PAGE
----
Why is such a flaw tolerated? Outside of GAAP accounting, it isn't.
prospective accounting, the measure of production (value added) and the
measure of the means of production (value) are perfectly coordinated.
This follows from the definition of value added as the current value
less the prior value (adjusted for interest). The progress is
coordinated with the result, overall and in detail. The classifications
of values (assets) are the same as the classifications for value added.
In fact a single Statement of Values reports both values and value
For example, a major asset for an insurance company is the present value of premiums (expected premiums taking all contingencies into account). This present value is a measure of the value of the inforce block of business plus the value of the field force to maintain that block and add new business. Hence the present value is the measure of the means of production.
The Statement of Values is internally coordinated, but is also externally coordinated with capital markets. All reported values are scaled to shareholder values. The results from the AFTF dual validation. The measure of production (cost or yield of capital) is coordinated with the measure (price and value of the company) of the means of production.
|The February and April
Problem of the Month discussed the failure of the Return On Equity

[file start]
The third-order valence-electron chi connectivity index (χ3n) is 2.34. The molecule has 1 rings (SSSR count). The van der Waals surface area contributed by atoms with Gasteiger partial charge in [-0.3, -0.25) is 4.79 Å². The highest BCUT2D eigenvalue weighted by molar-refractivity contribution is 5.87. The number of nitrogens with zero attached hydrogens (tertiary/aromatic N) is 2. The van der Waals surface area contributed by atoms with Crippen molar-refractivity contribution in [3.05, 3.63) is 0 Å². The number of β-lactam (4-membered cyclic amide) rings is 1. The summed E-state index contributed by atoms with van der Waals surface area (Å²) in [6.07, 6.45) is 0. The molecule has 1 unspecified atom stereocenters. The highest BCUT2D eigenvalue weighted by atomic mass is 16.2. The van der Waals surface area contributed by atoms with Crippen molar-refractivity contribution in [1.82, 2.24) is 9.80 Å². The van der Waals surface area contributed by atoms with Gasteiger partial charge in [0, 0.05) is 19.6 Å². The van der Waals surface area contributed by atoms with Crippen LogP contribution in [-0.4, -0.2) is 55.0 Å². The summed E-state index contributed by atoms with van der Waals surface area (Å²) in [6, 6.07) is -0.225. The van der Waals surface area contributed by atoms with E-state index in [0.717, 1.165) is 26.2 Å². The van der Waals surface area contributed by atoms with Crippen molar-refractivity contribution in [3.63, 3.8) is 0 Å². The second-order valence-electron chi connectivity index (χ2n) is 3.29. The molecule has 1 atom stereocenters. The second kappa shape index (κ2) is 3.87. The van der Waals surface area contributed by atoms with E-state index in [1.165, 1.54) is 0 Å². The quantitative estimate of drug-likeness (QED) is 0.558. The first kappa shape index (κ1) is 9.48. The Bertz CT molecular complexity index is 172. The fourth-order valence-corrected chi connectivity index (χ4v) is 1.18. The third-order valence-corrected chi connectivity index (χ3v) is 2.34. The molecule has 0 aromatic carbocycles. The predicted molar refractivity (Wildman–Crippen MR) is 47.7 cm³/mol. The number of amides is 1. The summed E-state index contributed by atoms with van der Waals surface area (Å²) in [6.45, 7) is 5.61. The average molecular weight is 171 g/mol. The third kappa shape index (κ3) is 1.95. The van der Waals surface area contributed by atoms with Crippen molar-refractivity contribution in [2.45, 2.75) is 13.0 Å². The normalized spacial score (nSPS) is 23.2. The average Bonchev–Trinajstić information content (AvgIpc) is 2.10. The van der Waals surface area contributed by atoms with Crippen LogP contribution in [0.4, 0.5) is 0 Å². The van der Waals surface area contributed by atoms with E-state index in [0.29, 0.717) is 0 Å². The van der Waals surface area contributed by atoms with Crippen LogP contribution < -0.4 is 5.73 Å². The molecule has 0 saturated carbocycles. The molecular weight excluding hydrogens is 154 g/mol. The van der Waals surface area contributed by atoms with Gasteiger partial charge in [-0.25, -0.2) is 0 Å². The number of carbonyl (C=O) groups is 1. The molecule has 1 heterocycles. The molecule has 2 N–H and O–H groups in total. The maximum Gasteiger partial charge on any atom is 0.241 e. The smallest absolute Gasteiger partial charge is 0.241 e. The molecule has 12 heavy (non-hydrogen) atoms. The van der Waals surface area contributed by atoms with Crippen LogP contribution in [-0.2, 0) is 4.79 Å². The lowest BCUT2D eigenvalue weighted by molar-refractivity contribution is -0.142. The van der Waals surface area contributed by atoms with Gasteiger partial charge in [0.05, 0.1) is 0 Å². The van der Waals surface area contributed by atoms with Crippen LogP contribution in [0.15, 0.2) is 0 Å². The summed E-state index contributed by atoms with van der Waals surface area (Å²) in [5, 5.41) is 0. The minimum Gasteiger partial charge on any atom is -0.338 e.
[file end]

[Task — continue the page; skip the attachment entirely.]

(ROE). ROE is often used (or misused) as a measure to determine whether
or not a product, a facility, line of business, or the entire company is
providing an adequate reward to the shareholder. If the ROE exceeds the
hurdle rate (however that is chosen) then the reward will presumably
satisfy the shareholder. We won't repeat the flaws with the ROE
previously identified. We will discuss a new one which casts general
doubt on the soundness of traditional retrospective accounting as a
Traditional accounting equity is the book value, often the current or historic cost or some variation. Book values are generally assigned only to traditional accounting tangibles. Such "values" are sunk costs, not differential costs, and are generally unsuitable for decisions. For example, plant and equipment have some sort of GAAP book value which enters into the GAAP equity, but that plant and equipment is a sunk cost and, apart from the salvage value, is not germane to the question of expanding, maintaining, or discontinuing plant operations. The effective question is: given the current situation what is the best course of action? Such a decision relates to the future and cannot be based on the past. The cost of the plant and equipment is unrecoverable (sunk) and to burden the future with an irrelevant past will not optimize the future.
Example: A manufacturing plant was purchased for $1,000,000 and produces $200,000 in annual profits for a 20% ROE. In this case the ROE suggests continued plant operation. If the same plant had been purchased for $10,000,000 and produces $200,000 in annual profits then the ROE would be 2% which suggests closure. In the absence of a salvage value or residual book value, closing the plant would, in both cases, produce a differential loss of $200,000 per year. Book values based on historic cost are sunk costs and are not an appropriate basis for decisions. It makes no difference if the cost of the plant is capitalized, the real cash cost has been incurred and upon closure the accounting would unavoidably catch up to the reality.
the normal perspective is that of the decision. This perspective is used
to measure value and value added. New decisions are the principal method
by which value is added. Old decisions may have created value which
persists. Those decisions are constantly reborn in their implementation.